Below is a more readable version of the SQL Select statement in our Access DateTime
Select M_Employees.Employee_ID, M_Employees.Work_Hours, M_Employees.Work_Date,
M_Employees.Work_Hours*M_Employees_PayRate.PayRate as Pay From M_Employees
Inner Join M_Empoyee_Payrate on M_Employees.Employee_ID=M_Employee_PayRate.Employee_ID
Where (((M_Employees.Work_Date)<>=M_Employee_PayRate.Start_Date and (M_Employees.Word_Date)<=IIF(IsNull(M_Employee_PayRate.Stop_date),Date(),M_employee_payrate.stop_date)));
More Date/Time Criteria Query Examples:
When using hard coded date values in an SQL query you'll need to
bracket the date value with # signs. Here is an example:
WHERE (((Client_Account_Transactions.[Date Invoiced])>#1/1/2006#));
Below is an example of how the date criteria looks in the design
Here is an example of referencing a form field for the date
To use any part of a date other than the whole date in a
datetime query you'll need to know the SQL DatePart Function.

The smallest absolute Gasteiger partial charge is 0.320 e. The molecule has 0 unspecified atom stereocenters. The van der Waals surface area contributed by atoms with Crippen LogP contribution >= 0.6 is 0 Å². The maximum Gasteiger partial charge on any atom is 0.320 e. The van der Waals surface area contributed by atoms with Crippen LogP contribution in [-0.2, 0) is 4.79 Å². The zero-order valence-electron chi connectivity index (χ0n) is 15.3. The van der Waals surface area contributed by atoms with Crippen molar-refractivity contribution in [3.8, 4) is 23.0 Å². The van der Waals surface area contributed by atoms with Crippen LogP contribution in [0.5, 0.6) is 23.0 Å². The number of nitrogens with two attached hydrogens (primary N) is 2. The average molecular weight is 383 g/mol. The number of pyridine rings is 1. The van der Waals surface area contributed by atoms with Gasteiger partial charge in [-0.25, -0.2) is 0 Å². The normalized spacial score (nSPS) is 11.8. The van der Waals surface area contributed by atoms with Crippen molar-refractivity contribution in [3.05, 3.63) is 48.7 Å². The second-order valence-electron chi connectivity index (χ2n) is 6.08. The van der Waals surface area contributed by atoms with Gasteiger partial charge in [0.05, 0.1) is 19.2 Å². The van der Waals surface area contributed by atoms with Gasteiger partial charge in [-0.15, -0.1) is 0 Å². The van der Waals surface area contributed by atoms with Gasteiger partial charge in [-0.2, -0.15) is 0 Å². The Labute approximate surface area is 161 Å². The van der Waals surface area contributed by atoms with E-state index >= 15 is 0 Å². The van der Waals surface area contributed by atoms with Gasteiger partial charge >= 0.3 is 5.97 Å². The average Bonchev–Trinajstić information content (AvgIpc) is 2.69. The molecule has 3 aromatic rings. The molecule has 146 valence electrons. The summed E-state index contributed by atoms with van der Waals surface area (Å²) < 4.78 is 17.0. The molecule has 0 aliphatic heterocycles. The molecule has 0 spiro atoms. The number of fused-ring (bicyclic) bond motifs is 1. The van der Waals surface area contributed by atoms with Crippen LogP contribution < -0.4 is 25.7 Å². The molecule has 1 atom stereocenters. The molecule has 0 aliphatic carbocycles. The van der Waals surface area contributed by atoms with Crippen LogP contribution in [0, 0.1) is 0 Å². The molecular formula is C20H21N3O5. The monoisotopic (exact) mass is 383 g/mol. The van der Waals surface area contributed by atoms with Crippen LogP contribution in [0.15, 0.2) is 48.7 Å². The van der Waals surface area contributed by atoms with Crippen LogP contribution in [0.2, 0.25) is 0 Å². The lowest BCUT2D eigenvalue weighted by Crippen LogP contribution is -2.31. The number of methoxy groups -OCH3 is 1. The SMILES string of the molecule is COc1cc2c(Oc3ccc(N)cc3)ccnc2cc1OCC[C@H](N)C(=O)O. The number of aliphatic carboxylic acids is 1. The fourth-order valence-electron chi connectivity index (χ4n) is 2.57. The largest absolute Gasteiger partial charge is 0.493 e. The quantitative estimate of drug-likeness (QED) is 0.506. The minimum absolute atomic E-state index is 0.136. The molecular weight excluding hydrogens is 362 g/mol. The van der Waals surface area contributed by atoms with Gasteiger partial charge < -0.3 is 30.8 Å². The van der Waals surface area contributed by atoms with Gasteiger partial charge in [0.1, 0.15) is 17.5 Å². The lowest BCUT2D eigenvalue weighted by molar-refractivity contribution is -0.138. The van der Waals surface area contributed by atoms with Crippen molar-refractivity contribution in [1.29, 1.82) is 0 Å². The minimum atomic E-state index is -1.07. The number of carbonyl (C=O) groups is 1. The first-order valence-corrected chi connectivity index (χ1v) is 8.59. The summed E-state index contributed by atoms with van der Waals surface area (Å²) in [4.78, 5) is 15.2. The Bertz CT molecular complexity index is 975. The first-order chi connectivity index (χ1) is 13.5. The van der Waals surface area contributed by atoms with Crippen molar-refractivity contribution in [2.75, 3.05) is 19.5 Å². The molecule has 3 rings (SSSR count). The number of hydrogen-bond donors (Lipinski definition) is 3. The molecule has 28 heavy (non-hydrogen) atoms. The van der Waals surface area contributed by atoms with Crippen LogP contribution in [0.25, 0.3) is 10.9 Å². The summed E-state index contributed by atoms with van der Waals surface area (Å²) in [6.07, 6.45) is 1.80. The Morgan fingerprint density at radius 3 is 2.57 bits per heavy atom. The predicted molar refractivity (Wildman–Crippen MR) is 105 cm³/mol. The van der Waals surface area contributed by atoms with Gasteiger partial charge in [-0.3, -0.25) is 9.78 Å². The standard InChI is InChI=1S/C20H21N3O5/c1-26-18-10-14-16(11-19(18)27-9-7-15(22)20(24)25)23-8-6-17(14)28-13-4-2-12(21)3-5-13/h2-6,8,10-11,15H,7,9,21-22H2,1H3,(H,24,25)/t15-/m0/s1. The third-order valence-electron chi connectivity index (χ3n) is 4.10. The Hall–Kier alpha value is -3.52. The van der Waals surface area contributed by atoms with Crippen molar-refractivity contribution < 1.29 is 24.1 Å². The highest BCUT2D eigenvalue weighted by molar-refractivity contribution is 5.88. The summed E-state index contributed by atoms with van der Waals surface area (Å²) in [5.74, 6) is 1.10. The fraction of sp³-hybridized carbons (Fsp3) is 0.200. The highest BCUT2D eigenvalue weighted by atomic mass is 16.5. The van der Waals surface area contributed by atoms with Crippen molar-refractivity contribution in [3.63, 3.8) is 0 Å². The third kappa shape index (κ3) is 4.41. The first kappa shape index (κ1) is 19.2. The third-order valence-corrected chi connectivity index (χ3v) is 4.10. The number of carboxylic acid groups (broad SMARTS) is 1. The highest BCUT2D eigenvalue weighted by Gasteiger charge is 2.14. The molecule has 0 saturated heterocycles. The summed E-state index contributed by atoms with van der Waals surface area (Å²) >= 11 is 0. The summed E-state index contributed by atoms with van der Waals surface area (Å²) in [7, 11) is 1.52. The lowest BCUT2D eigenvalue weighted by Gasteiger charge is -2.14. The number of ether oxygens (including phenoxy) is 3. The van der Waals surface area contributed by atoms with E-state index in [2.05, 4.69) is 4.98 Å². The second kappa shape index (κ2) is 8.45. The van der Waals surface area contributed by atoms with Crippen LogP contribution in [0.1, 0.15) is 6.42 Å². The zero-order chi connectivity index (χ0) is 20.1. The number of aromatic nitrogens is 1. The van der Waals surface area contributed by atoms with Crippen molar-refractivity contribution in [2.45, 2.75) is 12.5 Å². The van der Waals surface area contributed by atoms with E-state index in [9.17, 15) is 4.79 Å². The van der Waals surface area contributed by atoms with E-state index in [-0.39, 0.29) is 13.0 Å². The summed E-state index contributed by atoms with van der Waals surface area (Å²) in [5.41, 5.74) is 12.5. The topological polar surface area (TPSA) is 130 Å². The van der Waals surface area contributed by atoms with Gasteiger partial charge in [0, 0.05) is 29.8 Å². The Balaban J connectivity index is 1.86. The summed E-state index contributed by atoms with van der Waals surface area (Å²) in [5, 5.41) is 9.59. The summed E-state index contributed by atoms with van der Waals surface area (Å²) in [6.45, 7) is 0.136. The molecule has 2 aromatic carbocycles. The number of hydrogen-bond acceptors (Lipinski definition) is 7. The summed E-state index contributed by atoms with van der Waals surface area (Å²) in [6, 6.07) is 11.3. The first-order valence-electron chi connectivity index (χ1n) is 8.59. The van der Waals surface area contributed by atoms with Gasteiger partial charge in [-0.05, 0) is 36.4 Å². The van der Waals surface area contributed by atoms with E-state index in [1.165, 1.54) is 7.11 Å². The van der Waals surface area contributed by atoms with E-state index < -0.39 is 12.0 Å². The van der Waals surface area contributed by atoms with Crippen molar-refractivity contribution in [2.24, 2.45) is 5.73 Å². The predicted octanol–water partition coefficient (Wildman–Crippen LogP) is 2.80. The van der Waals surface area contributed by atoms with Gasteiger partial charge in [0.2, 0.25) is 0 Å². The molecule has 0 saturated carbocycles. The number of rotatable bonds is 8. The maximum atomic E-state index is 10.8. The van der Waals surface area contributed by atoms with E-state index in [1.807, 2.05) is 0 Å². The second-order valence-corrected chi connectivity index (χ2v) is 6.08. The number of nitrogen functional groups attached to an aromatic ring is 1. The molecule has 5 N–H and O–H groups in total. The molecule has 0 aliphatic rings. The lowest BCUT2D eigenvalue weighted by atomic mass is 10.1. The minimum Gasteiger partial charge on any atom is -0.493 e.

Often you'll want to break a date down into days, week, months, quarters, etc.
Below is a summary of the DatePart function within Access SQL:
The syntax for the datepart function is:
DatePart(interval, date[,firstdayofweek[, firstweekofyear]])
Arguments are as follows:
interval - Required. String expression interval of time/date you
want to retrieve.
date - Required. Variant (Date) value in any standard date format.
firstdayofweek - Optional. A constant that specifies the first day
of the week. The default value is Sunday.
firstweekofyear - Optional. A constant that specifies the first
week of the year. The default is the 1st week in which January 1 occurs.
argument has these settings:
||Day of year
More Examples of DatePart Operations:
Age Calculation DateTime Query Using Date Part Function